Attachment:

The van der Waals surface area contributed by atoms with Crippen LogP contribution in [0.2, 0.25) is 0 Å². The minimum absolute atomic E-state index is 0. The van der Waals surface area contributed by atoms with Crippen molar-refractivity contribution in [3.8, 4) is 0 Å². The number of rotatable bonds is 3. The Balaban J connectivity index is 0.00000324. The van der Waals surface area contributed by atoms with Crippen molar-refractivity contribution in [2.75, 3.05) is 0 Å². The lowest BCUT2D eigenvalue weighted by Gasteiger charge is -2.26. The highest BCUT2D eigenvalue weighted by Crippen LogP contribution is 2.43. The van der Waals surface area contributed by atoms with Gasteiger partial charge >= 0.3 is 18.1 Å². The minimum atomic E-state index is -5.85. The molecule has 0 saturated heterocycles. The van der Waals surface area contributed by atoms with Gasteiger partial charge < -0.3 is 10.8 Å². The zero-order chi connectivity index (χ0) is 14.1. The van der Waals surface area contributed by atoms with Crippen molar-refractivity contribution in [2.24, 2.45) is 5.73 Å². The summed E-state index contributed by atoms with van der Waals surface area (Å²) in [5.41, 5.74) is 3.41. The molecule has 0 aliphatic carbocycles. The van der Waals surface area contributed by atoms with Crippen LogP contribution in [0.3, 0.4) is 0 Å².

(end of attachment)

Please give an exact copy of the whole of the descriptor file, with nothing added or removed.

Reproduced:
The van der Waals surface area contributed by atoms with Crippen LogP contribution in [0.2, 0.25) is 0 Å². The minimum absolute atomic E-state index is 0. The van der Waals surface area contributed by atoms with Crippen molar-refractivity contribution in [3.8, 4) is 0 Å². The number of rotatable bonds is 3. The Balaban J connectivity index is 0.00000324. The van der Waals surface area contributed by atoms with Crippen molar-refractivity contribution in [2.75, 3.05) is 0 Å². The lowest BCUT2D eigenvalue weighted by Gasteiger charge is -2.26. The highest BCUT2D eigenvalue weighted by Crippen LogP contribution is 2.43. The van der Waals surface area contributed by atoms with Gasteiger partial charge >= 0.3 is 18.1 Å². The minimum atomic E-state index is -5.85. The molecule has 0 saturated heterocycles. The van der Waals surface area contributed by atoms with Gasteiger partial charge < -0.3 is 10.8 Å². The zero-order chi connectivity index (χ0) is 14.1. The van der Waals surface area contributed by atoms with Crippen molar-refractivity contribution in [2.24, 2.45) is 5.73 Å². The summed E-state index contributed by atoms with van der Waals surface area (Å²) in [5.41, 5.74) is 3.41. The molecule has 0 aliphatic carbocycles. The van der Waals surface area contributed by atoms with Crippen LogP contribution in [0.3, 0.4) is 0 Å².